obligations as any other legal parent, including biological legal
parents. Not only are adopted children eligible for many federal
benefits, the federal government also actively supports adoption
and assisted reproduction through a variety of laws, policies and
Federal law seeks to help parents - biological and non-biological
- care for their children. Federal laws and policies care about
children who are created, not about how they are created. The
invalidation of DOMA will allow federal adoption law to continue to
treat all adopted children and all adoptive parents equally. It may
also serve to increase the number of adults available to adopt
children from the child welfare system.
Myriad federal programs provide benefits to children. These
federal programs draw upon state determinations of parentage that
are not necessarily based on a biological relationship between
parent and child. In addition, when these federal programs
explicitly define "child," they routinely include and extend
benefits to adopted children. The federal government also actively
supports adoption and assisted reproduction through a variety of
laws, policies and spending measures. See, e.g., 42 U.S.C.
§ 670 (foster care and adoption assistance); Adoption and Safe
Families Act of 1997, Pub. L. No. 105-89, H.R. 867 (codified in
scattered sections of 42 U.S.C.) (imposing timelines on states for
moving children from foster care to adoption); Multiethnic
Placement Act of 1994, Pub. L. No. 103-382, H.R. 6 (codified in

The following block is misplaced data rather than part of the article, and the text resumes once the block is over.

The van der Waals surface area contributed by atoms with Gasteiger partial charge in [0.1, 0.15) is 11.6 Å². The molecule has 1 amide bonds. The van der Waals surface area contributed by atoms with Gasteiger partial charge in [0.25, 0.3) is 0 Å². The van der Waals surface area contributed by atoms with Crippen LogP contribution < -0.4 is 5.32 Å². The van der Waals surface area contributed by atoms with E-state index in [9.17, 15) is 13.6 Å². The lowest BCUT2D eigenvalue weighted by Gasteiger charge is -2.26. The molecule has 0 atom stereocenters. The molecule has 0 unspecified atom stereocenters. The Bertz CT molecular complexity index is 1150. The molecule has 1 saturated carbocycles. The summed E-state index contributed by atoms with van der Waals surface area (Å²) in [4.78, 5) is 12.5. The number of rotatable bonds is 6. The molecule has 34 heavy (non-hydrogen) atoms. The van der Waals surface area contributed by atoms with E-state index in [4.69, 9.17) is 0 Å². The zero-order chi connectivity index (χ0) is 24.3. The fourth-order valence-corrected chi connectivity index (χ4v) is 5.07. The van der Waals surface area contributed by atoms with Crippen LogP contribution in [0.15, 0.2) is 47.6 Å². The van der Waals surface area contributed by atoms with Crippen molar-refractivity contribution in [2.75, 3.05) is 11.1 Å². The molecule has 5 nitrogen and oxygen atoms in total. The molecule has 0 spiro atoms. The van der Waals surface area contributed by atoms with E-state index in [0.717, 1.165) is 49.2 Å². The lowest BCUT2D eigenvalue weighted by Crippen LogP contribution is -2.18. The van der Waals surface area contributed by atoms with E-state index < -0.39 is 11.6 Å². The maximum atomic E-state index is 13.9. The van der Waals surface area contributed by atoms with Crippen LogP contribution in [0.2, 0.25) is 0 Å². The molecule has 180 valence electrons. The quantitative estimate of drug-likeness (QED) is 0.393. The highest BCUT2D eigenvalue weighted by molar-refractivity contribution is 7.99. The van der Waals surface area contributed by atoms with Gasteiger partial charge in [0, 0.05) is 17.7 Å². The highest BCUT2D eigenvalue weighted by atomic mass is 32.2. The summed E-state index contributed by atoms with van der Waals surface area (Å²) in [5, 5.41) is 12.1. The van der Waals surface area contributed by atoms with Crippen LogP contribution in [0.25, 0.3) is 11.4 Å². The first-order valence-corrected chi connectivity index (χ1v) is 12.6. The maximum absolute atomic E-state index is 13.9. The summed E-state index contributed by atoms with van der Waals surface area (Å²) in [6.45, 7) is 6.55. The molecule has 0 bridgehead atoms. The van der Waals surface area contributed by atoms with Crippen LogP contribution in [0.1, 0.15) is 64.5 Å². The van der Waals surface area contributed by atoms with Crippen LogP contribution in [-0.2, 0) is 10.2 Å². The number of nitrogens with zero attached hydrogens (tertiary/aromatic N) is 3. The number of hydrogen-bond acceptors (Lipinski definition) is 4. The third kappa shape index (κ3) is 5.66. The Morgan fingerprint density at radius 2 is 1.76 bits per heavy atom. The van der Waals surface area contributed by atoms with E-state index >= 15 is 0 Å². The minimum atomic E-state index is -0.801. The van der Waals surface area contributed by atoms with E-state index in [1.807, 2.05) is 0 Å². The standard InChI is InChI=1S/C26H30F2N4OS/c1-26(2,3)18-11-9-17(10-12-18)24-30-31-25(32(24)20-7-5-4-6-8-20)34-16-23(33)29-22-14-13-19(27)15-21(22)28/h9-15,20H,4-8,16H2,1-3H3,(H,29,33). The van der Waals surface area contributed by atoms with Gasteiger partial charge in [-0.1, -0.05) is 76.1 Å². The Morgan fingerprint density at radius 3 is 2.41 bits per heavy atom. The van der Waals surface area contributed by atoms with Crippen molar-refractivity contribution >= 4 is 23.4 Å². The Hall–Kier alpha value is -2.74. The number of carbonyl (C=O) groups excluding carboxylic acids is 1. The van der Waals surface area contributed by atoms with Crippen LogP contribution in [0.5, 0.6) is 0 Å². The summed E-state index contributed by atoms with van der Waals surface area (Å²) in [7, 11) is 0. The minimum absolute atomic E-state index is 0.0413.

scattered sections of 42 U.S.C.) (prohibiting states from delaying
or denying adoptive placements on the basis of race, color or
Federal benefits extend to children of married and unmarried
couples who adopt. The federal tax code promotes adoption and
assisted reproduction, including by creating subsidies for adoptive
parents of children with special needs, tax credits for
adoption-related expenses and exclusions for employer-paid adoption
expenses; by allowing the costs of in vitro fertilization to be
deducted from income; and by defining an adopted child or a child
conceived using assisted reproduction as dependents for purposes of
the dependency exemptions. See 26 U.S.C. § 23 (formerly 26 U.S.C. §
36C); 26 U.S.C. §§ 137, 151-152; INTERNAL REV. SERV., PUBL'N. 502:
MEDICAL AND DENTAL EXPENSES 8 (2012). The DOMA decision ensures
that these adoption benefits will be extended to the children of
same-sex couples and their parents.
Michael F. Kilkelly is the chair of the MBA's Juvenile and Child
Welfare section. He is an attorney in private practice in Malden,
concentrating in the areas of domestic relations and juvenile
delinquency law. ¦
DOMA Damages Same-Sex Families and Their Children, by Mary L.
Bonauto, Family Advocate, American Bar Association, Vol. 32, No. 3
(Winter 2010), pages 10-17.
Brief of Amici Curiae Family and Child Welfare Law Professors
Addressing the Merits and in Support of Respondents, available at